If you’re going to uphold the CDC’s recommendation to social distance, you must make space for tenants to do so. Determine the areas where tenants might gather and reconfigure the space so there’s more room between each person. For instance, you might replace long tables with individual ones to separate shared workspaces. Likewise, swapping out couches and booths for stools and armchairs may encourage socially distanced breaks and lunches.

Think about how tenants navigate the space, too. Do they all head to one exit or bottleneck in the hallways? Consider the flow of traffic and reroute it to help everyone keep their distance. Use furniture, decor items and even signs to guide people in the right direction. Using tape, stickers and decals to create floor guides may be equally helpful.

5. Install Physical Barriers

In places where it’s impossible to create more space to help tenants keep their distance, physical barriers may be necessary in order to create a safe environment for returning employees.

These transparent partitions are often made of plexiglass and intercept respiratory droplets, reinforce physical distancing requirements and reduce reliance on masks, which can be a game-changer in office settings. Position them between cubicles, in front of welcome desks and even between workspaces to separate large areas into smaller rooms.

Ideally, these transparent barriers will exceed the breathing zone of users by a wide margin, so their placement protects the shortest and tallest tenants. If the partition requires an opening to allow for interaction, the slot should be small and far away from the breathing zone. Additionally, since barriers intercept droplets, they must undergo daily cleaning. Portions that tenants touch should be sanitized twice a day with mild soap and water.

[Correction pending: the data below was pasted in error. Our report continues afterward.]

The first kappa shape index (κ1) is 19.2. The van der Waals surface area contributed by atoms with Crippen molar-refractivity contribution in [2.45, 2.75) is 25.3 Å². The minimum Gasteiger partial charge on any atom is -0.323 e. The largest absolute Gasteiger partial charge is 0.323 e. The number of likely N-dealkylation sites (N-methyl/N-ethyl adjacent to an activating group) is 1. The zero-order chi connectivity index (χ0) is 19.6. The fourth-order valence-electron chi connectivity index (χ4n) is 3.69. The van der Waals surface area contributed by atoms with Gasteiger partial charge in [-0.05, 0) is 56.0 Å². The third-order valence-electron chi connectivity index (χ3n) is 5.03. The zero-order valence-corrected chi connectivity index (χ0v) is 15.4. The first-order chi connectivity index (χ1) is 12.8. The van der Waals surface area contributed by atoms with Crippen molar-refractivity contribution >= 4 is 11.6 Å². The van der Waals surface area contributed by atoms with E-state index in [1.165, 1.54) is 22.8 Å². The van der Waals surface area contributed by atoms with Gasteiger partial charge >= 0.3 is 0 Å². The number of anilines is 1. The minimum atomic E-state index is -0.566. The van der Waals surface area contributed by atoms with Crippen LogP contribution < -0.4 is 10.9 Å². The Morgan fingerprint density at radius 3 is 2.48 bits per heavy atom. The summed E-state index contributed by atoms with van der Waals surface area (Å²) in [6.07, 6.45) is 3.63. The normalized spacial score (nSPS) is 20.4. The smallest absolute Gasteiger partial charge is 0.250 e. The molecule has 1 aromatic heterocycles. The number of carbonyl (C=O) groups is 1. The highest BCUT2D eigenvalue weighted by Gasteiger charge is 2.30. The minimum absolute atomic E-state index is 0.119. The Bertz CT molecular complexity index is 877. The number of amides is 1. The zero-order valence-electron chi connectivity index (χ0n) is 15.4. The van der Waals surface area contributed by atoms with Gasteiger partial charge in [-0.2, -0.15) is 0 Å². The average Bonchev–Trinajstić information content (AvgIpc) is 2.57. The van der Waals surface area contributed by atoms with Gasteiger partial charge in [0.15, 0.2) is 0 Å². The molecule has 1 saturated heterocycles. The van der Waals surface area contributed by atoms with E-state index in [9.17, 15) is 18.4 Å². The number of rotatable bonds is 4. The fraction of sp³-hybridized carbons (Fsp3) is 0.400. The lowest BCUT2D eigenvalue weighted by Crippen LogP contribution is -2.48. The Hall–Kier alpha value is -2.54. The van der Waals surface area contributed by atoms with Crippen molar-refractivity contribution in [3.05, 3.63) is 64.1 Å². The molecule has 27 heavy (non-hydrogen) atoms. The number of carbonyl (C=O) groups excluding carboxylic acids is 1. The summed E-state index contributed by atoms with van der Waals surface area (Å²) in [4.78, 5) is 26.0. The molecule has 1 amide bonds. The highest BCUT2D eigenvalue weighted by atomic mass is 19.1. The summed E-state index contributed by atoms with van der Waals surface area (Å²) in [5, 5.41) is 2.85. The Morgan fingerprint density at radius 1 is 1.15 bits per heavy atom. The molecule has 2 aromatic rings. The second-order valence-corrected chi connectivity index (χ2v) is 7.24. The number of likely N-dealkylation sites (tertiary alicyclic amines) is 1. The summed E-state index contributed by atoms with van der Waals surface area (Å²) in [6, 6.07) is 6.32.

6. Improve Ventilation

Creating a Safe Environment for Returning Employees Post Covid

All the safety measures in the world won’t do a lick of good if the ventilation system is old or working improperly. That’s because the coronavirus can remain airborne for up to three hours. If the HVAC system simply recirculates air, it’ll blow the droplets and germs throughout the entire office, contaminating every room. Therefore, you must increase and improve ventilation to reduce the risk of exposure.

First, inspect the system to ensure it’s free of mold and dirty filters after a prolonged shutdown. Then, increase circulation by opening the HVAC’s outside air intake or operating energy recovery ventilators. Opening doors and windows at opposite ends of the building will also promote cross-ventilation. Increase air filtration and inspect filter housing and racks to ensure a proper fit and remove more contaminants from the air. Additionally, use portable high-efficiency particulate air filtration systems in higher-risk areas like the break room.

Protecting Your Future

Commercial landlords have an important role to play in creating a safe environment for returning employees. Ultimately, their actions will determine whether or not tenants choose to extend or break their lease. After all, if you can’t meet growing safety concerns with immediate action, employers will have no choice but to look elsewhere for office space. As businesses downsize and adopt a hybrid work environment, this predicament isn’t all that unlikely.

It’s in your best interest to meet tenants’ needs and provide a safe, comfortable working environment for them and their employees. As the commercial real estate market continues to fluctuate, taking initiative in this way will likely protect your future within the industry and set you up for long-term success.

Rose Morrison is a residential and commercial real estate writer and the managing editor of Renovated. To see more of her work visit: